It’s been a different kind of mild winter for F.M. O’Rourke Hardware. Most customers are still buying materials to repair their Hurricane Irene-damaged homes four months after the storm than they are picking up cold weather-related wares.
“We’re actually getting more people coming in for the hurricane, to fix up their basements and to raise their houses,” said Frank O’Rourke, the son of the store’s owner.
With the winter’s first snowfall that delivered about three inches to Long Beach on Saturday, the West End hardware store sold more ice melt than shovels, but still relatively few of both. While there’s been a slight uptick in sales for items like space heaters, weather stripping and fire logs, more customers leave with paint remover to help them scrape off the tape they put on their windows before Irene hit last August.
“And we were expecting a huge winter after last year,” O’Rourke said about the two main storms that blanketed the barrier island in December 2010 and last January.
The store's storage area is still well stocked with shovels and de-icing, but he’s optimistic these might sell. “The winter is still young,” he said.
As a beach town on an island along the South Shore, Long Beach is a highly seasonal area where business can slow down considerably when winter arrives, especially if stores don’t sell goods typically used in cold weather. And relatively warmer climes doesn’t necessarily translate into more sales.
Over at TCBY, Shawn Patel had to shut down the franchise frozen yogurt shop on East Park Avenue for several days after last winter’s storm. This year’s lack of snow and freezing temperatures, though, has only made business marginally better.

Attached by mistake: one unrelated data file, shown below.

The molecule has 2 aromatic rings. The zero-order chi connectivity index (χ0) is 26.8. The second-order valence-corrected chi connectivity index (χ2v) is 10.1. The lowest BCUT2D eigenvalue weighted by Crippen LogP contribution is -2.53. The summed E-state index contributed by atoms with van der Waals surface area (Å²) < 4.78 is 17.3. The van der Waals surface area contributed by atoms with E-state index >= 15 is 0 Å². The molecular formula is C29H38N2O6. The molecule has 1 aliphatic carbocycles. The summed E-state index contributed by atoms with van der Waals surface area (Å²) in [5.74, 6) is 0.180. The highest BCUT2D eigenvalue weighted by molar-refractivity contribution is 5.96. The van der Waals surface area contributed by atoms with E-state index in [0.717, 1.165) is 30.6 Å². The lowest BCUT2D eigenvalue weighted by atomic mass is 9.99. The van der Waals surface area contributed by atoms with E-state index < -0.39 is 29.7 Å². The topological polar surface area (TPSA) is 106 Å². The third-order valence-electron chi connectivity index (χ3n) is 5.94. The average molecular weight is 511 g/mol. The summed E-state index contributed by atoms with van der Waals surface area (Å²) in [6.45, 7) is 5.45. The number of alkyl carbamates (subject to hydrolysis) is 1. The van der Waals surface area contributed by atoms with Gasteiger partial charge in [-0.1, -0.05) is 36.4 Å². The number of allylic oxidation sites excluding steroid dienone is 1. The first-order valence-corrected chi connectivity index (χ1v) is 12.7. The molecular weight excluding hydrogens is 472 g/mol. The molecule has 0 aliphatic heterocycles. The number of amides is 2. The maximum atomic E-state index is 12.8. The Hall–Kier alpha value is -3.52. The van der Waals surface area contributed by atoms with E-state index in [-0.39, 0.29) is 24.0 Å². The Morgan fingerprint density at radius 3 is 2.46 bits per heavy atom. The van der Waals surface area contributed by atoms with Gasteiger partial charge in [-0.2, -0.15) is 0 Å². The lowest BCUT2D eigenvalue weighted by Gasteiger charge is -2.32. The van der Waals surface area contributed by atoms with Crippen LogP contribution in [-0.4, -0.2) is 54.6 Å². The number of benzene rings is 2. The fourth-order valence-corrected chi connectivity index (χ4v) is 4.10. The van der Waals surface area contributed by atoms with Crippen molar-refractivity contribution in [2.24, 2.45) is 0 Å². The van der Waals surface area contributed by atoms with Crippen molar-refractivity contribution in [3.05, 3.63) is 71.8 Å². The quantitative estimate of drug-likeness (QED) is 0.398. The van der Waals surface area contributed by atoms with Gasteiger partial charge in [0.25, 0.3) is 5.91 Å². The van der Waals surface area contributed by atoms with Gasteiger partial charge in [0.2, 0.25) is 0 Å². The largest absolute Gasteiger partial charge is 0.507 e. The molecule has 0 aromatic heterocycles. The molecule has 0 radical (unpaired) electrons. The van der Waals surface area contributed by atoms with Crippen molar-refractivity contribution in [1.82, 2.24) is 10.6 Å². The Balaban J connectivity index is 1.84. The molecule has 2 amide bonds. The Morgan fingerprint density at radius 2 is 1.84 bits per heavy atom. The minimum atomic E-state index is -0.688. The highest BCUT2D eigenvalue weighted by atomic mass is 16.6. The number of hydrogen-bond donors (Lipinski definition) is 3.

“You do get a little more business, but it’s not like ‘wow,’” Patel said about recent sales of his cold treats.
Patel said managers at other TCBY stores that are more centrally located on Long Island, in Garden City and Plainview, report that they are cashing in more on the higer temperatures. But not only is Long Beach’s TCBY slower in winter, Patel said, its East End location likely adds to its sluggishness.
“There is a reason why Marvel closes for three months,” Patel said about the popular ice cream shop about a mile down the road on Lido Boulevard.
Luke Hamlet, owner of Long Beach Surf Shop on East Park Avenue, found that most of his customers were buying bathing suits and bikinis to take on their trips to Florida and the Caribbean to escape the brutal weather last winter. This year, however, he’s selling more surfboards and wet suits as surfers take advantage of the milder temps to hit the waves locally.
“Last year, people had to get the hell out of here, so I did well,” said Hamlet, who sells scant snow apparel. “I’m finding this year people are more willing to spend than in previous years.”
He attributes recent sales more to the economic times rather than the thermometer’s rising mercury. “I think the last few years, people haven’t spent much because of the slow economy,” Hamlet speculated, “so there seems to be a lot of pent up demand.”